Last week saw the final pitches delivered by the two consortiums bidding for the SKA: Australia and New Zealand, and South Africa. These pitches were delivered at the SKA2011 conference in Canada and provided the final opportunity for each consortium to convince the selection panel that their region was the better site for the SKA to be situated. With anzSKA Project Director Dr Brian Boyle describing the SKA as a “Megascience project”, this is the largest, arguably most complex scientific apparatus every planned, and will be a massive boon not only for the hosting country but for science as a whole.
The two most critical aspects of the success of this project is the development of information technology, and energy generation, according to Professor Peter Quinn, Director of The International Centre for Radio Astronomy Research. The SKA will be at least 10,000 times more capable than any telescope before it, and as a result will generate unprecedented amounts of data. In fact, a single day of operation of the SKA will generate more data than the entire world generates in an entire year, which will be stored in a single, central, storage site. This makes the software developed for the SKA arguably the most critical component of the entire project, as it must be able to analyse and compile these monumental amounts of data. In fact the IT requirements of this project are so large that, according to Prof Quinn, the SKA will drive the IT industry for the next 10-15 years.
Green energy is another critical aspect of the SKA project and the Australian bid. The power requirements of the SKA telescopes, of which there will be around 3000, and central computing facilities will be considerable. Additionally, the SKA telescopes will be scattered throughout Australia and New Zealand, raising difficulties for the distribution of energy to the telescope sites. This makes it unviable to rely on regular electricity supplies, and if dedicated power generation facilities are developed, they must be sustainable to limit the effect of the SKA on the environment. This means that the development of innovative energy solutions is a critical step to bringing the SKA to fruition, as will technology to improve energy management, control and efficiency.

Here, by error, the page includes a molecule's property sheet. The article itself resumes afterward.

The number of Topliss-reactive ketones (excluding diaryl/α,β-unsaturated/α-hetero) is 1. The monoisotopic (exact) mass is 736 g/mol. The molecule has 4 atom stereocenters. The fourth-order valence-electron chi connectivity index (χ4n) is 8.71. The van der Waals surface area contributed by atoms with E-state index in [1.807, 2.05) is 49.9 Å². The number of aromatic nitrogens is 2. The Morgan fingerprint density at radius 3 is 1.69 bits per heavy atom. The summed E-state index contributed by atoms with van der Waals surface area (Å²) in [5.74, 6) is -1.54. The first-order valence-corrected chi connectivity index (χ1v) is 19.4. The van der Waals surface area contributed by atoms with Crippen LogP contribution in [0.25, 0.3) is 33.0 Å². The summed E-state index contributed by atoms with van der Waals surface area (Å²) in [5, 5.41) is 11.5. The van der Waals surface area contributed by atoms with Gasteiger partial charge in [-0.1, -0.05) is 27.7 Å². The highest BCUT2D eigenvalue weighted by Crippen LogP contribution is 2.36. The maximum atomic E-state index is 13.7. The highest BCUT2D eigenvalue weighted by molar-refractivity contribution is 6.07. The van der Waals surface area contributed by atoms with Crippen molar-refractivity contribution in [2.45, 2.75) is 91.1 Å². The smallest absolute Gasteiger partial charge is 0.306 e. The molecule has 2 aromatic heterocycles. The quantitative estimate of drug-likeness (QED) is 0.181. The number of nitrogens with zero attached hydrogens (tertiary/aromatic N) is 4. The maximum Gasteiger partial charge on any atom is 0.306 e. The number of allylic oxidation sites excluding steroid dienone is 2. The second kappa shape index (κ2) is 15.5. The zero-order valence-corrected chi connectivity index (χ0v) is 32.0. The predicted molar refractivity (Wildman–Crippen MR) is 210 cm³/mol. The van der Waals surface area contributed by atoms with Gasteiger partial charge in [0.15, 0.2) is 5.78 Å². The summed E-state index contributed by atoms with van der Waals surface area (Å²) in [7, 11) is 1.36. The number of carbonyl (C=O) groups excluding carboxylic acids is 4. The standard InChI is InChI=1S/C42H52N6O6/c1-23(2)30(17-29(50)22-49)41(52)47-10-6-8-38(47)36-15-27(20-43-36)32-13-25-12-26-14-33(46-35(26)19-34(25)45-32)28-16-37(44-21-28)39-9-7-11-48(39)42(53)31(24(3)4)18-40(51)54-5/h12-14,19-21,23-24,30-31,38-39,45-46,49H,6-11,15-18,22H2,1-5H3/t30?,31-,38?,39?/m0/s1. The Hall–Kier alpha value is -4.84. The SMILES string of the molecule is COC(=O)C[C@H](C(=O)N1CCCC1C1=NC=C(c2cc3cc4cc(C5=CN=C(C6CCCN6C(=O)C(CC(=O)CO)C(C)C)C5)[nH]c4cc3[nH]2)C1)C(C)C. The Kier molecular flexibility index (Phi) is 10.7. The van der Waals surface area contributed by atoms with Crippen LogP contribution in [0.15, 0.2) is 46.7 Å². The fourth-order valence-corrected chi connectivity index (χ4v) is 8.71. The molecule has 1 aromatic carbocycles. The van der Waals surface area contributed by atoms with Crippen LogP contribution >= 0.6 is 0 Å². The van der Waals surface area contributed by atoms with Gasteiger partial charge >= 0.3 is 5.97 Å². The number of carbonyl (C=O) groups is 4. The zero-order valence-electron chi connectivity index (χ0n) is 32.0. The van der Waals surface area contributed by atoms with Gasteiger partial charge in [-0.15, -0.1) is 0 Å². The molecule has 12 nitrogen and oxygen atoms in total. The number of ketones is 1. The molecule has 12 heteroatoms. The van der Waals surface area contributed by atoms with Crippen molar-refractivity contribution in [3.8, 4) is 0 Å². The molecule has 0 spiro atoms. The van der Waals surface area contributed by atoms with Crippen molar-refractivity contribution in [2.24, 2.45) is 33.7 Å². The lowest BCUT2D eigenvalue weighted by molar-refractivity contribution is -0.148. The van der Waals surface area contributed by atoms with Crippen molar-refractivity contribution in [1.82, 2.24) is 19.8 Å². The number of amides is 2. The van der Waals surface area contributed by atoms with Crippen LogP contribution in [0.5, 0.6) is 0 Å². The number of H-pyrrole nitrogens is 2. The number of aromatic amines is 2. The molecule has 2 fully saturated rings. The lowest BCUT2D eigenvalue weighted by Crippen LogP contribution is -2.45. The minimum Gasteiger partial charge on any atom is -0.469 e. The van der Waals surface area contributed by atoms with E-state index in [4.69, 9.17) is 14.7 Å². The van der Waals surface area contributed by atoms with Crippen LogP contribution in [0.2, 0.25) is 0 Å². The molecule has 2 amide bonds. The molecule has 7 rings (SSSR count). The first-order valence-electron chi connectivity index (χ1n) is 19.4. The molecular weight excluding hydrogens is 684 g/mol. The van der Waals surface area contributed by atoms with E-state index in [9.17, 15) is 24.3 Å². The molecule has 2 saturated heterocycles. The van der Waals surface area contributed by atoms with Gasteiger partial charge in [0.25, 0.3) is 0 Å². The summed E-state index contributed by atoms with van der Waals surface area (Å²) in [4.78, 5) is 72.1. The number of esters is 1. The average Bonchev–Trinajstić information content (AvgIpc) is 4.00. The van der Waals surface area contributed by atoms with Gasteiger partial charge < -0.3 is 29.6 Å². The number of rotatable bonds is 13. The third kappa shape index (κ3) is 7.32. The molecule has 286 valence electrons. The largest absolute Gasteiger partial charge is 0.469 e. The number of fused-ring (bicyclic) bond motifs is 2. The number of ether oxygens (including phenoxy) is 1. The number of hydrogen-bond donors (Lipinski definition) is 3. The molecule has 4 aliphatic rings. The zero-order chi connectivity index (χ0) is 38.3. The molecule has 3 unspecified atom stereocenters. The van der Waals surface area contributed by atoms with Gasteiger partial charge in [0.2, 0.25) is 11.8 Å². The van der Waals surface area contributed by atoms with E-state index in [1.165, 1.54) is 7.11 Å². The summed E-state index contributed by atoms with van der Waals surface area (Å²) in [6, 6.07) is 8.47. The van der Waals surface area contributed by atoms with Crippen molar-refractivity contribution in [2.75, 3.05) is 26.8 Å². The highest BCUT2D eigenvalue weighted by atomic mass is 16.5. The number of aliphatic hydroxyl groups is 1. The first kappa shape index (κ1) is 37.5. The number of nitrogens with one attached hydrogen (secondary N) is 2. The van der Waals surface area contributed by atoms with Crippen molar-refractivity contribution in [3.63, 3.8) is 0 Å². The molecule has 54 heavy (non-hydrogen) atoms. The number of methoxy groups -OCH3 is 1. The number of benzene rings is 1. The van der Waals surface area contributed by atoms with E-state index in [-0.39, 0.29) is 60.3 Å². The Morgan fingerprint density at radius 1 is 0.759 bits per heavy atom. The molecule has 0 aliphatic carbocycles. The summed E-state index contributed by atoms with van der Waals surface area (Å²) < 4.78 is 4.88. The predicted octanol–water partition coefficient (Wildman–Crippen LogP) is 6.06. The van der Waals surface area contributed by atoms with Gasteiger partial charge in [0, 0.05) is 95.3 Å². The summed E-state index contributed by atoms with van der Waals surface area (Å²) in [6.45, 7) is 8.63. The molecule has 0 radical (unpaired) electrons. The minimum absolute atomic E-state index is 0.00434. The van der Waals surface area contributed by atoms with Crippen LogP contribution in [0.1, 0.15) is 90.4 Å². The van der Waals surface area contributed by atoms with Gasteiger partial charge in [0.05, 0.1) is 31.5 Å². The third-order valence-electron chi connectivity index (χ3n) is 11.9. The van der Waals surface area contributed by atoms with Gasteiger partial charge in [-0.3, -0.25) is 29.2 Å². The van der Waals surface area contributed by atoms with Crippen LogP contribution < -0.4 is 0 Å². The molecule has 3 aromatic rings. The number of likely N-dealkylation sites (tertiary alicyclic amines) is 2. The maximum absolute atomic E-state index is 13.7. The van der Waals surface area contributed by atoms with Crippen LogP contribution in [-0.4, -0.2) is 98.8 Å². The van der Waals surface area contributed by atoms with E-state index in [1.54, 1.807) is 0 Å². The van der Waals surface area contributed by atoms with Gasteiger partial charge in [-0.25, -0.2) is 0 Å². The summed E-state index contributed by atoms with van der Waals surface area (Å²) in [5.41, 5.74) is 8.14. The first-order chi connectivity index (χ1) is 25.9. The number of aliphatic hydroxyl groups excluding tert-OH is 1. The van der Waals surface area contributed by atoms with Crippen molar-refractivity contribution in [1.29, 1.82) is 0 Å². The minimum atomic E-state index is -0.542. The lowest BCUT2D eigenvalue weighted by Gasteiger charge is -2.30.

Senator Kim Carr, Australian Federal Minister for Innovation, Industry, Science and Research, was present in Canada for the final pitch. “This is a project of immense international significance” he told media, highlighting the government’s support of the SKA bid. In particular, he was excited by the benefits this project could have for technological advancements developed during the project which could flow through to everyday life. “In terms of high speed computing, advanced engineering, ICT, in terms of development of green power, there are a range of new technologies I believe will flow from this, as we have seen in the past new technologies flow from astronomical research.”
Senator Carr continued, “The Australian public will receive huge benefits from a project of this type.” He points that there will be “enormous employment opportunities…. and this is a project which will go for 50 years”, and also pointed to technological flow on effects from previous astronomy projects such as wireless networking, now used in nearly every computer in the world.
Australia and New Zealand’s bid has several strengths which should place it in a favourable position. The radio quietness – that is the extremely low level of background radiowaves – found in the Australian outback is a vital feature to maximise the sensitivity and accuracy of the SKA. In fact, a 500km ‘radio quiet zone’ has been established around the SKA sites to ensure that this radio quietness is protected and maintained. Australia’s land mass also provides flexibility in the siting of array stations, allowing the absolutely perfect location to be used for the telescopes. Dr Boyle also suggests the National Broadband Network is a particular strength in the ANZ bid, providing infrastructure for the transmission of data from the SKA outstations to the central data facility. Finally, Australia and New Zealand’s strength lies in its people, with a large group of very strong and reputable astronomy researchers already existing and able to take full advantage of the project.
According to Brian Boyle, the week provided “positive progress” for the Australian bid, and that both bid parties were satisfied that the decision making process in selecting the site was very robust and would lead to an outcome in the best interest of the project as a whole. Following these final bids, an independent expert committee is considering the two sites, and a final decision will be made in February 2012. Whichever site is selected, the SKA project will provide considerable opportunities to all countries involved, and will provide scientific discoveries which literally change the way we see our place in the universe. The building, management and operation of the SKA will also provide technological advancements which will potentially change day-to-day life, making this a scientific project which will have outcomes far beyond astronomical.
For more information about the SKA and the scale of this megascience project, see the previous articles: